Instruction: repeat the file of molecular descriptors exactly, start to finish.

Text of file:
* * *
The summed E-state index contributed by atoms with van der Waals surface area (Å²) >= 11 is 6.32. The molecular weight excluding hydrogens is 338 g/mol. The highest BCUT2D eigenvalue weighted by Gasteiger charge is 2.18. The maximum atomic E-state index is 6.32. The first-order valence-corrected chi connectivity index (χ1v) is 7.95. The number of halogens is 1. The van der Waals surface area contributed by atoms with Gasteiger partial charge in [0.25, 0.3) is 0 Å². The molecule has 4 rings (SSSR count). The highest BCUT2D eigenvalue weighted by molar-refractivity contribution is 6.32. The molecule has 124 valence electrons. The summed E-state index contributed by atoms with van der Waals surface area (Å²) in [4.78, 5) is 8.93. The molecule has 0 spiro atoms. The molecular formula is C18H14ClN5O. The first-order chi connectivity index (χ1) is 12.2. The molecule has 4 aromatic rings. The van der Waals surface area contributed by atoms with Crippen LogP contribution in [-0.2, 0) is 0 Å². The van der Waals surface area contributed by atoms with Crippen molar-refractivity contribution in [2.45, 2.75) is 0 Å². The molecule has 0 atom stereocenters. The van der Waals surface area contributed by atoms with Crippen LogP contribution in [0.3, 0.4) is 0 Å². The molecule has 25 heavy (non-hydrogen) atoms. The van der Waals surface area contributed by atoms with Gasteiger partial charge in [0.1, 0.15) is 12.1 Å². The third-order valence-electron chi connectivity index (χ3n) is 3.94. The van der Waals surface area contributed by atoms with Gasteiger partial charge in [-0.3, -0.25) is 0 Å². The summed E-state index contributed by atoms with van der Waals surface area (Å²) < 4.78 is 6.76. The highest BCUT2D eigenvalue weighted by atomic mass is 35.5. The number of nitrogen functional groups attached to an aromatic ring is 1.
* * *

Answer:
The summed E-state index contributed by atoms with van der Waals surface area (Å²) >= 11 is 6.32. The molecular weight excluding hydrogens is 338 g/mol. The highest BCUT2D eigenvalue weighted by Gasteiger charge is 2.18. The maximum atomic E-state index is 6.32. The first-order valence-corrected chi connectivity index (χ1v) is 7.95. The number of halogens is 1. The van der Waals surface area contributed by atoms with Gasteiger partial charge in [0.25, 0.3) is 0 Å². The molecule has 4 rings (SSSR count). The highest BCUT2D eigenvalue weighted by molar-refractivity contribution is 6.32. The molecule has 124 valence electrons. The summed E-state index contributed by atoms with van der Waals surface area (Å²) in [4.78, 5) is 8.93. The molecule has 0 spiro atoms. The molecular formula is C18H14ClN5O. The first-order chi connectivity index (χ1) is 12.2. The molecule has 4 aromatic rings. The van der Waals surface area contributed by atoms with Crippen LogP contribution in [-0.2, 0) is 0 Å². The van der Waals surface area contributed by atoms with Crippen molar-refractivity contribution in [2.45, 2.75) is 0 Å². The molecule has 0 atom stereocenters. The van der Waals surface area contributed by atoms with Crippen LogP contribution in [0.3, 0.4) is 0 Å². The molecule has 25 heavy (non-hydrogen) atoms. The van der Waals surface area contributed by atoms with Gasteiger partial charge in [0.1, 0.15) is 12.1 Å². The third-order valence-electron chi connectivity index (χ3n) is 3.94. The van der Waals surface area contributed by atoms with Gasteiger partial charge in [-0.3, -0.25) is 0 Å². The summed E-state index contributed by atoms with van der Waals surface area (Å²) < 4.78 is 6.76. The highest BCUT2D eigenvalue weighted by atomic mass is 35.5. The number of nitrogen functional groups attached to an aromatic ring is 1.